August 14, 2006
2007 Chrysler Aspen. Click image to enlarge
Review and photos by Jil McIntosh
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In what it terms a “company record”, DaimlerChrysler is planning to release ten new models this year. In a recent media event north of Toronto, Ontario, the intent was evident as the company raised the curtains on the all-new Chrysler Aspen, the next-generation Chrysler Sebring, and the freshened Chrysler Pacifica. I didn’t get a chance to drive them, but I did get to see them up close.
The new nameplate among the three, the Aspen is Chrysler’s version of the Dodge Durango. Bringing out a full-size SUV in these days of skyrocketing gas prices might seem counterproductive, but the company says that 77 per cent of Chrysler owners who end up buying an SUV go to a competitor; the Durango is too truck-like, and Jeep is too rough-and-ready. So Chrysler is aiming to out-luxury the luxury brands.
They’ve certainly done their homework:
2007 Chrysler Aspen. Click image to enlarge
the Aspen’s luscious interior is filled with numerous standard and available features, including soft-touch plastics, light woodgrain, leather and suede seating, and full-screen navigation unit. Our model sported 20-inch wheels, the ribbed hood that will become a Chrysler Group trademark, and chrome – lots of it. The Aspen might be just a little too “blinged out” for some buyers, especially when it’s time to clean it all up, but then, Cadillac’s Escalade has proven that maybe you can have too much of a good thing and still appeal to customers.
Power comes from the company’s proven 5.7-litre Hemi V8 with multi-displacement system (MDS), which shuts off four cylinders under light loads for better fuel economy, rated for 335 hp and 370 lb-ft of torque. It’s mated to a five-speed automatic; there’s a column shift, so there’s no manual mode. The Aspen will come standard with electronic stability control, parking assist, and tire pressure monitoring system; available features include a power liftgate, remote start, rear-seat DVD system and SIRIUS satellite radio.
The Aspen comes with three rows of seats, and since it’s based on the Durango, you’ll be able to take all your friends and your boat to the cottage: a “Tow/Haul” feature holds the lower gear longer to reduce gear hunting when towing, and selects a lower gear on downhill slopes to utilize the engine’s braking capability.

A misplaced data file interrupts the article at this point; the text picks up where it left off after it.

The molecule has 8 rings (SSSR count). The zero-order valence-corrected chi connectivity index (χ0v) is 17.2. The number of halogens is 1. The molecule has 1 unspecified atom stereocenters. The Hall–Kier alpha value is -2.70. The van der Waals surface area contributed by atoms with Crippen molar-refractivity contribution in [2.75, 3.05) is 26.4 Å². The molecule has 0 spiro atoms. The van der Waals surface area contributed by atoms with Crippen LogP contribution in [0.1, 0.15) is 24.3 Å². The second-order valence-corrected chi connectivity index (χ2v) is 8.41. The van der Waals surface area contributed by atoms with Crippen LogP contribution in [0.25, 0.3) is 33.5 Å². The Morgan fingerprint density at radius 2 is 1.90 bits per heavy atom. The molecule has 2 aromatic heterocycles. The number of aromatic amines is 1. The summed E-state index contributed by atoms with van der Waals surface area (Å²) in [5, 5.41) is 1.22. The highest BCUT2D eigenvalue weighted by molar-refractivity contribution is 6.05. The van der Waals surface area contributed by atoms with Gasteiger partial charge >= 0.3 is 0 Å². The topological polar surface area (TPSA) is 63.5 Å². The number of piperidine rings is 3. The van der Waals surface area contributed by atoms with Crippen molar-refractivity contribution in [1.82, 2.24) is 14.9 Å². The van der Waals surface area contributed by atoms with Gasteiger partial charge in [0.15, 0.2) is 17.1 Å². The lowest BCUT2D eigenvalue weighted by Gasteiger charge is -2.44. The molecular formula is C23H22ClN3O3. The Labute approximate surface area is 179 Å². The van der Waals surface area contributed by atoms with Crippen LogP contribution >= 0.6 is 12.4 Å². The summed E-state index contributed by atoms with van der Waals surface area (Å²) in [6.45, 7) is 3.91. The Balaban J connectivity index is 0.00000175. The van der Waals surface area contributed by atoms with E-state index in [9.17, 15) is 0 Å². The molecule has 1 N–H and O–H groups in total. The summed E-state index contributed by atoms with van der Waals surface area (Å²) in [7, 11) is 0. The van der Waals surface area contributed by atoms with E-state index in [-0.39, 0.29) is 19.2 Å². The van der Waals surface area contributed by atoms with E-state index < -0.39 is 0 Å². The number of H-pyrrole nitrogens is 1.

I asked if the company expects any negative reactions to the new vehicle’s name, but a representative said that most people surveyed associated it with skiing and the outdoors, and not the late and unlamented Dodge Aspen models of the 1970s. Pricing has not been announced, but the presentation did include a chart showing it priced under the Cadillac Escalade, Lincoln Navigator and Toyota Sequoia.
2007 Chrysler Sebring. Click image to enlarge
The all-new Sebring is a welcome addition to the family; I always liked the old one, but it was getting rather tired, and I often thought Chrysler was simply going to drop it. Instead, it’s been reinvented for another round.
The new model is chunkier than the old, with a pronounced nose, long roof and short rear overhang, along with the new signature “sculpted” hood. The interior is much more elegant than the outgoing model, with tortoiseshell trim and chrome accents in the Limited model shown at the event. In Canada, there will be three engine choices: a 2.4-litre four-cylinder “World” engine from the company’s new engine affiliation, a new 2.7-litre flexible-fuel V6 or 3.5-litre V6 with a new six-speed automatic transmission with manual shift mode. Unfortunately, we won’t get the 2.0-litre turbodiesel that will be offered in the European market, although Canadian Sebrings keep the rear fog lamps mandatory there.
Other features include 60/40 fold-flat rear seats, a fold-flat front passenger seat, heated cloth seats with available leather, ‘Yes Essentials’ easy-clean fabric, a heated and cooled cupholder, side and curtain airbags, and an available rear-seat DVD system. Again, pricing was not announced, but a chart showed it coming in under the Toyota Camry, Honda Accord and Nissan Altima.
I asked about a convertible version, but company reps were mum on whether the 2006 Sebring ragtop will carry over as a 2007 version; they simply said, coyly, that an announcement will be made soon. Given the popularity of drop-tops, I’ll be surprised if Chrysler doesn’t offer one off this platform.
2007 Chrysler Pacifica. Click image to enlarge
The third offering, the Pacifica, features freshened styling, more features and, surprisingly, a lower price: the base model is $2,610 under the corresponding 2006 version, although the company says the added features represent an average value of $1,600.
On the outside, the Pacifica receives a new hood with the signature ridges, a revised grille and fascias and new headlamps; on the inside, there are woodgrain accents, an analogue clock and ‘Yes Essentials’ easy-care fabric. New-for-2007 features are standard side airbags, electronic stability control program, tire pressure monitoring system and, most welcome of all, a rear backup camera. Rear visibility was a major drawback to these vans, and the camera – which shows up in the instrument cluster – is a welcome addition.
There are two engines: a base 3.8-litre V6, and a new 4.0-litre aluminum V6 mated to a new six-speed transmission; an engineer at the event confirmed it’s a “bored and stroked” version of last year’s 3.5-litre.
All three models are expected to be in Canadian dealerships in the fall of 2006.
Manufacturer’s web site